No. 464 Squadron RAAF
|No. 464 Squadron RAAF|
No. 464 Squadron Mosquito aircraft setting out on a mission over France in August 1944
|Active||1 September 1942 – 25 September 1945|
|Branch||Royal Australian Air Force|
|Part of||No. 2 Group RAF, Bomber Command (September 1942 – July 1943)
No. 2 Group RAF, 2nd Tactical Air Force (Jul 43 – Sep 45)
|Motto||Latin: Aequo animo
|Battle honours||Fortress Europe, 1940–1944
France and Germany, 1944–1945
|Squadron Badge heraldry||A demi piping shrike|
|Squadron Codes||SB (August 1942 – September 1945)|
de Havilland Mosquito
No. 464 Squadron RAAF was a Royal Australian Air Force (RAAF) bomber squadron during World War II. Formed in 1942 in the United Kingdom with personnel from Australia, Britain, Canada, New Zealand, South Africa and the Netherlands, the squadron served in the light bomber role, undertaking operations over France and the Low Countries, from bases in England. It also flew night fighter missions. Later, following D-Day, the squadron moved to France where it was used to interdict German transports and infrastructure. It further engaged in several low-level precision raids against Gestapo targets in France and Denmark. The squadron was disbanded in September 1945, following the conclusion of the war.
The squadron was officially formed on 1 September 1942 at RAF Feltwell, Norfolk in the United Kingdom, as an Article XV squadron under the Empire Air Training Scheme. Although technically a squadron of the RAAF, its personnel were drawn from many countries and upon formation only about 30 percent were Australian. This fluctuated and later in the war this grew to just over 50 percent. Upon formation, the squadron's first commanding officer was a South African, Wing Commander Ronald Young. No. 464 Squadron was initially equipped with Lockheed Ventura light bombers, and participated in its first operation on 6 December. Dubbed "Operation Oyster", it was an attack on the Philips radio valve factory at Eindhoven, in the Netherlands. The squadron lost three aircraft to anti-aircraft fire during the attack, but inflicted significant damage on the target.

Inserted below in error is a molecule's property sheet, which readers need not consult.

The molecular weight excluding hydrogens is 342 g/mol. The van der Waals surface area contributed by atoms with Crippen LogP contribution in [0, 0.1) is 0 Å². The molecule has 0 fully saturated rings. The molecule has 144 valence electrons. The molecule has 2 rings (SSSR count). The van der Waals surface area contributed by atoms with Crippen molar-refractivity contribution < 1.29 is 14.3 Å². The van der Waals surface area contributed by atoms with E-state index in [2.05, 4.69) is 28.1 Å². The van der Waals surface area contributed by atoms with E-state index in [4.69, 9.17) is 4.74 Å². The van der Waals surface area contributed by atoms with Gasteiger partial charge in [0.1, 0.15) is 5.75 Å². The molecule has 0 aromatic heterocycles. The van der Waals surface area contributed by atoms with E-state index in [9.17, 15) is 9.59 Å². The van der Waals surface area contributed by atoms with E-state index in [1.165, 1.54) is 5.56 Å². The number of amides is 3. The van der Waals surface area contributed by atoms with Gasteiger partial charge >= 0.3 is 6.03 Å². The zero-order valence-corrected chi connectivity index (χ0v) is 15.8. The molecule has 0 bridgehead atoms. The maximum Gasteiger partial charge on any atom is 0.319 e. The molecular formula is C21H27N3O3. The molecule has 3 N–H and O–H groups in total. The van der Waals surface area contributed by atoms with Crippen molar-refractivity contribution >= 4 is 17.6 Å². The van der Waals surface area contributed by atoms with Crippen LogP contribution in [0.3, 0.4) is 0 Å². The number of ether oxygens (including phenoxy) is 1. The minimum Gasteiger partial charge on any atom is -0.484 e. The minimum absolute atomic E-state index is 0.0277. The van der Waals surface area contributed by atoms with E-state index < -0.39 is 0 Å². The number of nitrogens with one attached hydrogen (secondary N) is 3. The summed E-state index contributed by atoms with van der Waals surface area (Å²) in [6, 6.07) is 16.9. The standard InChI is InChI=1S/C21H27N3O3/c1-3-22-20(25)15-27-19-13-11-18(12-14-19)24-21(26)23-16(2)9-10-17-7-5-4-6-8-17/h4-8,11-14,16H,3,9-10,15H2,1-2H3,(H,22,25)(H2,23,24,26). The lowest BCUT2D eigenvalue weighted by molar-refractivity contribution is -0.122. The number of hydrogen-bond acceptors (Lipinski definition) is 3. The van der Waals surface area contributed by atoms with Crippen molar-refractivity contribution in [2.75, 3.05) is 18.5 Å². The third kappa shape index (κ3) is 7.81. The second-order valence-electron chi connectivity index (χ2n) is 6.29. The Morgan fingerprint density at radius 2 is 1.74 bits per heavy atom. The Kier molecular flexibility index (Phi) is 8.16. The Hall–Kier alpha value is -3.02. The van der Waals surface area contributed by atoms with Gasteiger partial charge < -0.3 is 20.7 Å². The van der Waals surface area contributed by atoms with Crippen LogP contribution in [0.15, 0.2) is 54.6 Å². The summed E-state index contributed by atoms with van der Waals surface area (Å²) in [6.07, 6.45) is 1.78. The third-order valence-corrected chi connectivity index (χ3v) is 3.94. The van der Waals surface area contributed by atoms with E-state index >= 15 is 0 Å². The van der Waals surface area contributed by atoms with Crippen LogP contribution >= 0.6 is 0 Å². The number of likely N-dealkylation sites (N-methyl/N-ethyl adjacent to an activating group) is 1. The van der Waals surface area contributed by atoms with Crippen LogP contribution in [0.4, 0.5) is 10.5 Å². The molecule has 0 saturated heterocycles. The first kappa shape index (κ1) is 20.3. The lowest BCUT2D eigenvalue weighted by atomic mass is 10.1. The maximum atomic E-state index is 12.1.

After moving to RAF Methwold in April 1943, the squadron conducted raids over France, focused upon drawing out German fighter aircraft which were then destroyed by the Ventura's fighter escort. On 1 June, No. 464 Squadron was transferred from RAF Bomber Command to the Second Tactical Air Force. Concerns about the vulnerability of the Ventura, however, led to their withdrawal and in July, the squadron was re-equipped with the more suitable de Havilland Mosquito. Based out of RAF Sculthorpe, the squadron became operational with these aircraft on 3 October, successfully attacking a power station in France for the loss of no aircraft.
Following this, the squadron carried out attack operations during the day and "intruder" operations during the night, destroying several German aircraft in the air. In December 1943, the squadron moved to RAF Hunsdon, where they formed part of No. 140 Wing along with No. 21 Squadron RAF and No. 487 Squadron RNZAF. In early 1944, still based out of Hunsdon, No. 464 Squadron concentrated on attacking V-1 flying bomb launch sites and gained a reputation for highly accurate bombing. This reputation lead it to be selected for Operation Jericho, which was the first of a number of precision attacks that the squadron made on Gestapo targets in occupied Europe. In this mission, aircraft from the squadron formed part of the force which breached the walls of a Gestapo prison at Amiens, France on 18 February 1944 allowing members of the French Resistance to escape. The squadron's activities were intensified from April as part of the preparations for the Allied invasion of Europe. It struck railway infrastructure, bridges, road transport and convoys. In contrast with its previous operations, these sorties were often conducted during daylight.
The squadron continued to attack transport and communications targets from June 1944 to support the invasion; in this role it was a prominent part of the Australian contribution to the Battle of Normandy. This was one of its busiest periods during the war and in the first week after D-Day, the squadron's aircraft flew 75 sorties; over the course of the whole month it lost five aircraft. For the next two months, the squadron's operations intensified further. Throughout July it flew more than 350 sorties. Perhaps the most noteworthy of these came on 14/15 July 1944, when four aircraft from the squadron attacked the Gestapo barracks at Bonneuil-Matours in a night-time attack. In August, No. 464 Squadron flew 400 sorties, concentrating mainly upon carrying out night-time attacks on German transports and infrastructure in France. Three aircraft were lost during this time.